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Let's do lunch!  This week on Good Food, Lesley Bargar Suter and Evan Kleiman discuss the state of lunch in Los Angeles.  A visit to an Australian bee sanctuary to taste Ligurian honey.  Grace Young visits the Good Food studio with her wok to talk stir frying.  Jonathan Gold takes us to a new hot dog kingdom here in Southern California.  Free food is Mari Silva's passion.  She describes where she ate for free on a recent trip to New York City.  Pomologist David Karp tells us about the rare finger lime.  Salt is a staple in most recipes.  But how much is too much?  Marion Nestle will discuss the perils of salt.  Valerie Aikman-Smith shares some ideas on how to use gourmet sea salts.   And Valerie Gordon of Valerie Confections shares her recipe for smoked tomato jam and onion marmalade, made farmers market ingredients.

One Good Dish

David Tanis

Guest Interview Market Report 7 MIN


Valerie Gordon is the woman behind Valerie Confections.  She's doing a line of farmers market-inspired preserves.  She's currently inspired by Barbara Windrose's smoked dried tomatoes.  She cooks the smoked tomatoes down with smoked chipotles, fresh tomatoes, onion, garlic, brown sugar, apple cider vinegar, ginger, salt and pepper.  Soak the smoked dried tomatoes and chipotles to rehydrate them.  She is also using Weiser Farm onions for a marmalade.  Slice the onions thinly and cook it down with brown sugar, apple cider vinegar and Peacock farms raisins. 

Valerie sells her preserves at her shop (3360 West 1st Street) and at a stand at the Sunday Hollywood Farmers Market.  She also offers preserving classes with Kevin West.

Onion Marmalade

10 cups thinly sliced Weiser Farm’s Bermuda onions (Approx 3.5 lbs)
4-5 dried de Arbol chilies
2 cups brown sugar
1 1/2 cups apple cider vinegar
1/4 cup balsamic vinegar
1/2 cup Peacock Farm’s Golden Thompson Raisins
2 tsp salt
1 tsp ground black pepper

Mix sliced onions, sugar and chopped chilies in a large bowl.
Let sit for at least one hour, stirring occasionally.
Pour onion mixture and all liquids into a large, heavy pot.
Turn heat to high and cook, stirring frequently.
When the onions start to soften, add apple cider vinegar.
Continue to cook at a high heat, stirring more frequently.
When the onions start to darken slightly, add balsamic vinegar. Continue stirring frequently.
Add raisins, salt and pepper. Lower heat to medium and stir less frequently, allowing the onions to caramelize.
When most of the liquid has evaporated and the onions appear dark amber and shiny, remove from heat.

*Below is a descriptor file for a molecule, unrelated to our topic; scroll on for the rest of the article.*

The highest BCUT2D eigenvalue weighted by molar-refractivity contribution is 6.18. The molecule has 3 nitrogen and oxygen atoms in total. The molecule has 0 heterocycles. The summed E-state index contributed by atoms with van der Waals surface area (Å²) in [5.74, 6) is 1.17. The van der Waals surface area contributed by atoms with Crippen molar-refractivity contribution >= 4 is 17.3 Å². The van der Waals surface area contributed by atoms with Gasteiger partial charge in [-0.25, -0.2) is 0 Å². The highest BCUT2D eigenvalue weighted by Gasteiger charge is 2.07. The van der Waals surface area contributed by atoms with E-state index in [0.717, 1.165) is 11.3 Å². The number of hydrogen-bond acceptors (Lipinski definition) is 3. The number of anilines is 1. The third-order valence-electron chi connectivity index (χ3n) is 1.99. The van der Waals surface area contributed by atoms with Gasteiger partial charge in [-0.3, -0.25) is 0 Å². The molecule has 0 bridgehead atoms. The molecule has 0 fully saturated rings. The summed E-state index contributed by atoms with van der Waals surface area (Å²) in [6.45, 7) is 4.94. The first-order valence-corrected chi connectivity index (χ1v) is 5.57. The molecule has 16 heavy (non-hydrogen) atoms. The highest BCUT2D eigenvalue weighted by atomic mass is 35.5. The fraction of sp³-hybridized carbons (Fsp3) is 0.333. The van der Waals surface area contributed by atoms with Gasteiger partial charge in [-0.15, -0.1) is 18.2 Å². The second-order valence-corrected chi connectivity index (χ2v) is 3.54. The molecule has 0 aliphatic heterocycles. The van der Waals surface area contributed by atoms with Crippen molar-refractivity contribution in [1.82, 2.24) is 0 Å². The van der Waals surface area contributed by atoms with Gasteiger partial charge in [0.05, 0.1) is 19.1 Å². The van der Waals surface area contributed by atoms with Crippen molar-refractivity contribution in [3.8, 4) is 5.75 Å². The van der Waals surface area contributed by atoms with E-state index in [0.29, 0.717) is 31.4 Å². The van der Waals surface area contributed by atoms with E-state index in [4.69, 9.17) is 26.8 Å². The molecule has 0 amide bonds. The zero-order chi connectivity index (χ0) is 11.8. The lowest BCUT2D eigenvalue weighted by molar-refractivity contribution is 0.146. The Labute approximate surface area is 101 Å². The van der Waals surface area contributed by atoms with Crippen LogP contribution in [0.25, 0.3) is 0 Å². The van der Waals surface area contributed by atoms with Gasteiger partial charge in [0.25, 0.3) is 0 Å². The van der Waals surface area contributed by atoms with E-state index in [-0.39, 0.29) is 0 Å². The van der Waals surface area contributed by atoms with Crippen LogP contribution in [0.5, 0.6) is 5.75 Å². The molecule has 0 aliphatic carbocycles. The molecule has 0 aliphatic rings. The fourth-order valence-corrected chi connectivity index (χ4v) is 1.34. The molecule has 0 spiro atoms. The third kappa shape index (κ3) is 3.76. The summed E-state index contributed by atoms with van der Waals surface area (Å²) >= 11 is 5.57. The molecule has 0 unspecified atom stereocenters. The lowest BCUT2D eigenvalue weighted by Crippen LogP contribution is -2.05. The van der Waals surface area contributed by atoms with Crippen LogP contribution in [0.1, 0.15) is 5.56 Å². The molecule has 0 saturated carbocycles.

Store in the refrigerator or can according to instructions supplied by the jar manufacturer.
Cook time 45 minutes-1 hour

Yield: 8-12 oz. jars

Walnut Oil


Christopher Schubert sells organic walnuts and walnut oil from La Nogalera.  They are Coastal Payne walnuts, harvested in the fall.  He is selling a variety of flavored nuts including smoked walnuts, cocoa/chipotle and cumin/cayenne.  Use them for everything to add a complex flavor to baking or salads.  Christopher likes to add the cocoa/chipotle walnuts to ice cream.

Guest Interview Stir Fry 7 MIN

Stir Frying to the Sky's Edge

Grace Young and Evan

Grace Young's latest book is Stir-Frying to the Sky's Edge.  Grace says it's very important to use a flat bottomed wok and to make sure it's very hot before cooking.  Let your ingredients sit for a minute before beginning to toss.

Chinese Trinidadian Stir-Fried Shrimp with Rum
Serves 2-3 1 lb large shrimp
Juice of 1/2 lime
3 Tablespoons ketchup
3 Tablespoons dark Jamaican rum
2 tsps soy sauce
1/4 tsp ground white pepper
2 Tablespoons peanut or vegetable oil
1 Tablespoon minced garlic
1 Tablespoon minced ginger
1/2 tsp salt
1 medium ripe tomato, cut into thin wedges
1 large green bell pepper, cut into thin strips
1 small onion, cut into thin wedges
1 Tablespoon finely chopped cilantro

1. Using kitchen shears, cut through the shrimp shells two-thirds of the length down thet back of the shrimp.  Remove the legs adn devein the shrimp, leaving the shells and tails on.  In a medium bowl toss the shrimp with the lime juice for a few seconds.  Rinse the shrimp, drain, and set on a plate lined with paper towels.  With more paper towels pat the shrimp dry.  In a small bowl combine the ketchup, rum, soy sauce, and ground white pepper.


2. Heat a 14-inch flat bottomed wok or 12-inch skillet over high heat until a bead of water vaporizes within 1 to 2 seconds of contact.  Swirl in the oil, add the garlic adn ginger, then, using a metal spatula, stir-fry 10 seconds or until the aromatics are fragrant.  Push the aromatics to the sides of the wok, carefully add the shrimp and spread them evenly in one layer in the wok.  Cook undisturbed 1 minute, letting the shrimp begin to sear.  Sprinkle on the salt and stir-fry 30 seconds or until the shrimp begin to turn orange.  Add teh tomatoes, bell peppers, and onions and stir fry 1 minute or until the shrimp have turned almost totally orange.  Swirl the ketchup mixture into the wok and stir-fry 1 minute or until the shrimp are just cooked through and the sauce coats the shrimp.  Sitr in the cilantro.